In late July, a programmerat Estonia’s CoinsPaid, the world’s biggest crypto payment provider, met over video link with a recruiter who had reached out on LinkedIn with a lucrative job offer. During the 40-minute job interview, the engineer was asked to download a file to take a technical test, which he did on his work computer.
A few days later, on July 22, the CoinsPaid security team noticed a series of unusual withdrawals — money was quickly being drained from company accounts. By the time they were able to shut everything down and kick out the hackers four-and-a-half hours later, CoinsPaid had lost $37 million, and both the origin of the stolen crypto and the addresses of the digital wallets that received it had been carefully obscured.
“The attack itself was very quick. They are professionals,” Pavel Kashuba, co-founder and chief financial officer of CoinsPaid, said in an interview on Sunday.
The speed and methodology indicate that the operation may have been carried out by Lazarus, a hacking group connected to the North Korean government, according to CoinsPaid and investigators working for Match Systems. The North Korean consulate in Poland did not reply to a request for comment.
CoinsPaid, which says it processes around $1 billion worth of transactions per month, making it the world’s largest crypto payments provider, has provided Bloomberg News with a rare glimpse into how hackers have been able to steal hundreds of millions in tokens from blockchain companies around the world.
The fake interview and subsequent hack were the culmination of an elaborate six-month operation in which hackers launched numerous denial-of-service and brute-force attacks, which probe networks for technical vulnerabilities that can then be exploited. In the run-up to the breach, hackers studied CoinsPaid closely, conducting phishing attacks and reaching out to multiple staff members with questions and job offers in order to gain access to internal systems, according to a company investigation.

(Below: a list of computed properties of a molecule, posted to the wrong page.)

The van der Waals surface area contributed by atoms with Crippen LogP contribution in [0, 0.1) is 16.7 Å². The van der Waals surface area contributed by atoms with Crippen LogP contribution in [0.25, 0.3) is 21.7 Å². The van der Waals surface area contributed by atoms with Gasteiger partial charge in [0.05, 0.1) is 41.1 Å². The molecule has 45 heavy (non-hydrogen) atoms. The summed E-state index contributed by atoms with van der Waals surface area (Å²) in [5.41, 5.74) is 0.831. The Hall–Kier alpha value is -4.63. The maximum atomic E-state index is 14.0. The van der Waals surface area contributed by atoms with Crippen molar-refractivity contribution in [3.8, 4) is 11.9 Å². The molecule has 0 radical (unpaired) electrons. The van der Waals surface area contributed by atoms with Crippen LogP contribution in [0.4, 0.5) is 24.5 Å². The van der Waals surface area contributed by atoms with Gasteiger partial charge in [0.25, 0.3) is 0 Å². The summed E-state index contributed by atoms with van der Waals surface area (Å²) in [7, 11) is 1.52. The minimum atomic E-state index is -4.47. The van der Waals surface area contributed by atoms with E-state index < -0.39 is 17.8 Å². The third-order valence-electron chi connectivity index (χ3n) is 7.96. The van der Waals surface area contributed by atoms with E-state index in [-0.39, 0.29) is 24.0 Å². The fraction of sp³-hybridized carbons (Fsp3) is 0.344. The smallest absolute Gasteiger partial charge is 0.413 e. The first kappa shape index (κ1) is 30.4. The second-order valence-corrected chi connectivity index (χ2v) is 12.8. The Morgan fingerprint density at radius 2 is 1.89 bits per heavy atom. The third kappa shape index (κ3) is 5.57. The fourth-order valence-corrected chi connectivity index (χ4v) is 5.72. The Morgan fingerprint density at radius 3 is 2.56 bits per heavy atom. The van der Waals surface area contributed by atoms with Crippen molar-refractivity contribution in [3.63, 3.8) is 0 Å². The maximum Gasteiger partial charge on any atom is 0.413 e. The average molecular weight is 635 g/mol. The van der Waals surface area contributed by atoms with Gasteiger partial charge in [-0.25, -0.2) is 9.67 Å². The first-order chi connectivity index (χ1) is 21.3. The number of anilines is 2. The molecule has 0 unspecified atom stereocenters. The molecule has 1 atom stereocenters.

To engage in corporate espionage at this scale, Kashuba said, “you need to have a huge amount of resources.”
It’s a playbook that the group has used before.
Over the past decade, Lazarus has been linked to ransomware attacks such as the 2017 WannaCry attack, which shut down 300,000 computers worldwide, including a third of the UK’s secondary care hospitals, and the 2014 hack of Sony Pictures Entertainment. In 2019, the US Treasury sanctioned the organization for hacking military, financial and critical infrastructures. Many experts believe that Lazarus was set up to funnel foreign currency into North Korea.
In recent years, the group has increasingly targeted the cryptocurrency sector to help finance Pyongyang’s weapons development programs. Global losses related to crypto theft rose to a record $3.8 billion in 2022, according to blockchain analysis firm Chainalysis Inc.
While many companies rely on blockchain technologies to protect their systems, social engineering — that is, manipulating people — remains a major vulnerability. According to a post-mortem report published by the company, the CoinsPaid engineer was targeted by somebody claiming to be a recruiter for the currency exchange Crypto.com and offering a salary of up to $30,000 per month, several times the market rate. CoinsPaid is not sure whether the interviewer was a real person or an AI simulation.
As soon as the engineer downloaded the file, hackers were able to gain remote access to the CoinsPaid system, which enabled them to withdraw funds from active cryptocurrency wallets and almost immediately begin laundering crypto. To do this, they used the Sinbad mixer and various swap services, which blend and exchange different cryptocurrencies to make it more difficult to identify where a given token came from. In the end, CoinsPaid lost roughly 18 months’ worth of profits. The programmer is still employed at the company.
“We understand pretty well that this is Lazarus Group,” Kashuba said. “This is their signature approach.”
In June, hackers stole $100 million from another Estonia-based crypto service, using similar techniques to launder the stolen tokens. Both cases are being investigated by authorities, but customers of the service that was targeted in June have filed a lawsuit in the US against the company, claiming that it failed to address previously flagged cybersecurity vulnerabilities.
While the Baltic country once sought to become a European crypto hub, that changed after US authorities sanctioned two of Estonia’s largest crypto players for having links to ransomware. Now, Estonian officials are reining in the technology. Regulators have slashed the number of licenses for crypto companiesdramatically, and there are currently only 100 operating in Estonia.
Photograph: CoinsPaid cryptocurrency payment provider. Photo credit: Luke MacGregor/Bloomberg
Was this article valuable?
Here are more articles you may enjoy.